By Timothy B. Wheeler, Bay Journal News Service
Oysters come to the Cooperative Oxford Laboratory for a checkup. But they never go home, even if they’re in peak health. They’ve sacrificed their goopy gray bodies to science.
The federal-state lab in the former fishing village of Oxford on Maryland’s Eastern Shore is where government scientists examine oysters and other fish for parasites, diseases and any other maladies that may be afflicting populations in the wild.DNR biologist Laurinda Serafin Photo: Dave Harp
The low brick building was built in 1964, on the heels of a major oyster die-off in the Chesapeake Bay attributed in large part to a mysterious new disease called MSX. Since then, the lab has been engaged in a long-running effort in both Maryland and Virginia to track and understand MSX and another disease, Dermo.
Both are single-celled parasites that target oysters, but uncharacteristically can kill their hosts — in a matter of weeks, if infections are high enough. Dermo has been in the Bay since the 1940s, and is believed to have been introduced by the importation of seed oysters from elsewhere. MSX first popped up in Delaware Bay in 1957 and the Lower Bay two years later — how it’s transmitted remains unknown.
Both have repeatedly ravaged Chesapeake oysters over the last five decades, and remain a major concern for the future of the estuary’s keystone shellfish, which is a source of income for watermen, a prolific water filterer and a builder of reef habitat for other fish and aquatic creatures.
Hundreds of oysters collected by Maryland Department of Natural Resources biologists during their annual reef survey are brought to the lab every fall. Once there, tissue samples are taken and processed, with cross-sections of the animal sliced thinner than a human hair, then stained purple, pink and blue-black and studied under a microscope.
“You see this pink coloration?” pathologist Carol McCollough asked as she pointed to one slide showing the cross section of an oyster’s internal organs magnified on a screen. The small blot in the oyster’s intestinal tract indicated that its blood cells were responding to something foreign, she explained. “There’s MSX in that area.”
That’s a much less frequent sight in the oysters examined these days at Oxford and its counterpart at the Virginia Institute of Marine Science in Gloucester Point. Once a scourge of the Bay, especially its saltier waters, MSX has receded, and though still found infecting some oysters in some places — 11 percent on average in Maryland last year — it’s nothing like it used to be.
Dermo, on the other hand, remains widespread — nearly two-thirds of the oysters collected throughout Maryland’s part of the Bay in the fall of 2016 had it. But Dermo doesn’t appear to be as lethal as in the past, either.
“The trend that we’re really seeing is that the mortality consequences of those disease pressures seem to be fairly consistently less than they were in previous years,” said Chris Dungan, a DNR research scientist who oversees the Oxford lab’s oyster evaluations.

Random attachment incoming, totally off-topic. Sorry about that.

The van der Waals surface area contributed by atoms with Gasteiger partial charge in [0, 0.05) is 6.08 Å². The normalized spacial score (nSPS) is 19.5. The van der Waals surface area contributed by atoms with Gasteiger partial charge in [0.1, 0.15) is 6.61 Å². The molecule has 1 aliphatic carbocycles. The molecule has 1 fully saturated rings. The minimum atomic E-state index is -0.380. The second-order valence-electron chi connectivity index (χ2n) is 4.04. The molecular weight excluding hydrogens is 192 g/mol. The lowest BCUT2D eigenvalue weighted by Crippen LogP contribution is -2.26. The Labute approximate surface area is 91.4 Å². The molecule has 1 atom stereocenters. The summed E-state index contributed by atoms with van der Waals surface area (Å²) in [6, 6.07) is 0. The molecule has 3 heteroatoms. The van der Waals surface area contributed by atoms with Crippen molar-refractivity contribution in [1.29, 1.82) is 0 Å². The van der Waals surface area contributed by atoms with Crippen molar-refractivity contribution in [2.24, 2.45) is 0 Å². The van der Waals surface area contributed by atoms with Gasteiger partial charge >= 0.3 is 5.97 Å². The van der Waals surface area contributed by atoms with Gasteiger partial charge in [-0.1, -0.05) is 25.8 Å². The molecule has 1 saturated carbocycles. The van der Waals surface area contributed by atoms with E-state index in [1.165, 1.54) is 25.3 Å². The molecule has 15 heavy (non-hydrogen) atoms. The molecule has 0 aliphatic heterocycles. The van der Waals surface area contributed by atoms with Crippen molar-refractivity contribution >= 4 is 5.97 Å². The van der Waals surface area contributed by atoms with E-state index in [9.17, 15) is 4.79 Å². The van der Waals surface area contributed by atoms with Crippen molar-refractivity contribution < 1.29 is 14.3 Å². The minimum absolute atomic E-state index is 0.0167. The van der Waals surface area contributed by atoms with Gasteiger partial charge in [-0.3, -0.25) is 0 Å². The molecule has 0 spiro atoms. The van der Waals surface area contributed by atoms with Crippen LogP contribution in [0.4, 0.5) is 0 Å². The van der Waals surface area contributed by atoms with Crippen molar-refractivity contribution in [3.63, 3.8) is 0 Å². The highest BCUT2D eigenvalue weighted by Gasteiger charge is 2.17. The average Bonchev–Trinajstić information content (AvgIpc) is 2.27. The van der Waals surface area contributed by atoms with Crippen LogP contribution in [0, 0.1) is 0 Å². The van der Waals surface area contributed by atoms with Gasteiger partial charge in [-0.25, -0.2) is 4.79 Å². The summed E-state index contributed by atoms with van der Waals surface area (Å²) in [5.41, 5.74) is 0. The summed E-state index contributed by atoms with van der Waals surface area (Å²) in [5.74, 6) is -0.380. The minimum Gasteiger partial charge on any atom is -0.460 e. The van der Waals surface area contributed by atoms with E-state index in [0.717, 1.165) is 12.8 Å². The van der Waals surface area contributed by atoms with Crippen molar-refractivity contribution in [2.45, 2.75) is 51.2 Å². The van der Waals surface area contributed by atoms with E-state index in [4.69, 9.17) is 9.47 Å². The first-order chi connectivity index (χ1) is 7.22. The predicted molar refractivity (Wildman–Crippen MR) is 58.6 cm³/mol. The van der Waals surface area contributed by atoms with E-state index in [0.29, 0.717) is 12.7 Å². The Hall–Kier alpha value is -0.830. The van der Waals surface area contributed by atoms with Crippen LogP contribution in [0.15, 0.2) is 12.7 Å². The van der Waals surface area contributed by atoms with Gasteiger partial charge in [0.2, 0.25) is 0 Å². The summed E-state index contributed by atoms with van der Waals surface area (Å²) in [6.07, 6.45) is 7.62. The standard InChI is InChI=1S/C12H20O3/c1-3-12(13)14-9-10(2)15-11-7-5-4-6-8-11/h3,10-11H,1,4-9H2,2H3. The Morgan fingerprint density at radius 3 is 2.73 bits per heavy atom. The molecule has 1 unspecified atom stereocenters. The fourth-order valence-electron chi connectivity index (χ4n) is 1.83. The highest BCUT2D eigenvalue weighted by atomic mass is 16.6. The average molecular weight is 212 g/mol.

Although there’s no direct evidence, Dungan said he and others think that the decline in dead oysters found in surveys “reflects increasing resistance to those diseases… by the process of natural selection.”
Ryan Carnegie, Dungan’s counterpart at VIMS, said that although it’s largely circumstantial, he also sees evidence that oysters have developed resistance to becoming infected by MSX. And there are indications, he added, that they’ve developed an ability to tolerate Dermo without succumbing to it.
MSX was once rampant among oysters in the saltier Bay waters in Virginia, but now, Carnegie said, “we do not see much MSX at all…which suggests they are resisting the parasite from colonizing their tissues.”
Dermo levels seen by Virginia’s fall survey so far appear to be normal, Carnegie said, but it’s a relatively new normal. Disease levels the last decade or so have been higher than they were in the 1990s, he noted, the last time there was a major outbreak.
“The baseline for Dermo levels in the Bay has increased,” Carnegie said, “yet the oysters are doing better and better…They’re not allowing themselves to be completely overrun by the parasite.”
That’s a big deal, he added, because at its peak, MSX was killing 90 percent of the oysters it infected in the Bay, and Dermo was killing 70 percent of those it infected — every year.
One of Carnegie’s graduate students, Lauren Huey, is looking into another phenomenon that may be a byproduct of oysters’ growing ability to tolerate Dermo — though infected, they are ramping up their ability to reproduce.
Since 2003, around the time of the last major Dermo outbreak in the Bay, Carnegie said that research shows infected oysters have been able to increase their egg production.
“We don’t fully understand how they’re doing it,” he said, but it’s clear that oysters are living longer in the Bay than they used to. As a result of that longevity, they’re reaching bigger sizes and producing more eggs.
Carnegie cautioned that the Bay’s oysters aren’t going to be free of the specter of disease anytime soon.
“It’s still a dominant factor influencing oysters,” he said, “but the oysters are starting to regain control of the situation and they’re doing much better.
“This has taken decades, and it’s a long race,” he concluded. The key to continued progress may lie, he suggested, in protecting the continued survival of those oysters that apparently have the right genes to fend off or live with the diseases.
For Bay scientists and managers, Carnegie said, “It’s a matter of promoting policies that are going to help the oyster help itself as it fights these parasites.”
To some, that may sound like leaving a significant number of bigger, older oysters unharvested so they can produce offspring — the intent behind establishing sanctuaries.